QuoteTwo years later, the RAG reported on the results of trials: "In passenger service a test on the Kalispell division showed a saving of 13 per cent in water and 14% per cent in coal per car mile, while in freight service on the Wlllmar division the saving was 30% per cent in water and 28% per cent in coal per ton mile, the coal figures being 137% for the simple and 98 pounds for the superheaters per 1,000 ton miles, both very satisfactory figures for prairie type engines in freight service on an undulating road. The company also reports a comparison for nine months between a superheater freight engine and a similar simple engine, showing 137 pounds of coal per 1,000 ton miles for the superheater against 171 for the simple, and a cost for repairs of 4 cents per mile against 3.87 cents, a reduction in the coal consumption of 20 per cent with practically the same cost of repairs.
QuoteSimply put, a T1 steam passenger locomotive's repairs costthe company an average of 54 cents per mile, while a typical passenger diesel cost only 32 cents.A PRR Q2 steam freight locomotive's repairs cost 69 cents per mile, compared to just 40 centsper mile for a comparable 6,000-horsepower diesel.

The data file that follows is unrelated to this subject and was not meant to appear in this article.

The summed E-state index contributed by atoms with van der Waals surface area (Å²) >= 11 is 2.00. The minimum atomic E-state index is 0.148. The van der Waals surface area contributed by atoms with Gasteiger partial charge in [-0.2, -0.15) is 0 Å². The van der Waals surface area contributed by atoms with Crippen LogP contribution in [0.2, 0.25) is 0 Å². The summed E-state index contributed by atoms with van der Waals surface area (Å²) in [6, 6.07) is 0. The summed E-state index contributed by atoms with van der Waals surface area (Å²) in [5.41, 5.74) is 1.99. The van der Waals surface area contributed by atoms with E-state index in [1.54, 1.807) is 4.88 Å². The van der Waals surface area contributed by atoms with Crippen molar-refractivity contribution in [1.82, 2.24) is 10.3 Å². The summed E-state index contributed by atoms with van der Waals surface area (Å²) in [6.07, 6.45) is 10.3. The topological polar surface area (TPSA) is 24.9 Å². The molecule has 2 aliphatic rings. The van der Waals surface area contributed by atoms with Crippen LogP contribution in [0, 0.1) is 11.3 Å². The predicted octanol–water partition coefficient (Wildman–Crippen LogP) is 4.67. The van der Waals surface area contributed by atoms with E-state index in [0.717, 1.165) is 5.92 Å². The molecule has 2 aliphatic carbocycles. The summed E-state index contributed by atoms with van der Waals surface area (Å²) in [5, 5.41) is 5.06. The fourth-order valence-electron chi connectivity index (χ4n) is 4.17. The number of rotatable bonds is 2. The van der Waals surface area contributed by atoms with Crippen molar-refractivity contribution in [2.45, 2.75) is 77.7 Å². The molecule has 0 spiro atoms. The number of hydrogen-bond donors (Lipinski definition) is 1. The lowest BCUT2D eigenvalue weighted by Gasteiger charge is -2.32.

QuoteIn 1947 the SLNCR took delivery of a railcar from Walker Bros. of Wigan. This railcar, which was designated 'B', was purchased as the result of the company's desire to reduce the operating costs of its scant passenger traffic. This had been handled for the most part, since the introduction of its first railbus, 'A' in 1935, by a number of railbuses. These had been converted from road buses by the GNR, specially for the Sligo and Leitrim. The operating economics of the railbuses had persuaded the directors of the permanently financially straitened SLNCR to invest £10,500 in a larger purpose-built railcar similar to the ones which had been such a success on the CDR and GNR.Railcar 'B' was powered by a 102hp Gardner diesel engine mounted on a four-wheeled power bogie on which was constructed the forward driving cab which enclosed the engine assembly. The power bogie was of the four coupled wheel arrangement with outside rods. It was articulated to the main passenger coach, which was carried on a plain bogie. Transmission consisted of a fluid flywheel, a Wilson epicyclic gearbox, propeller shaft, and an air-operated final drive and reverser unit. The railcar was 54' 11¼" long, 9' 6" wide and weighed 18 tons 12 cwt. Maximum speed was 45 mph. It returned a fuel consumption of 12 mpg and operating costs of 4d. per mile, one eighth those of a steam train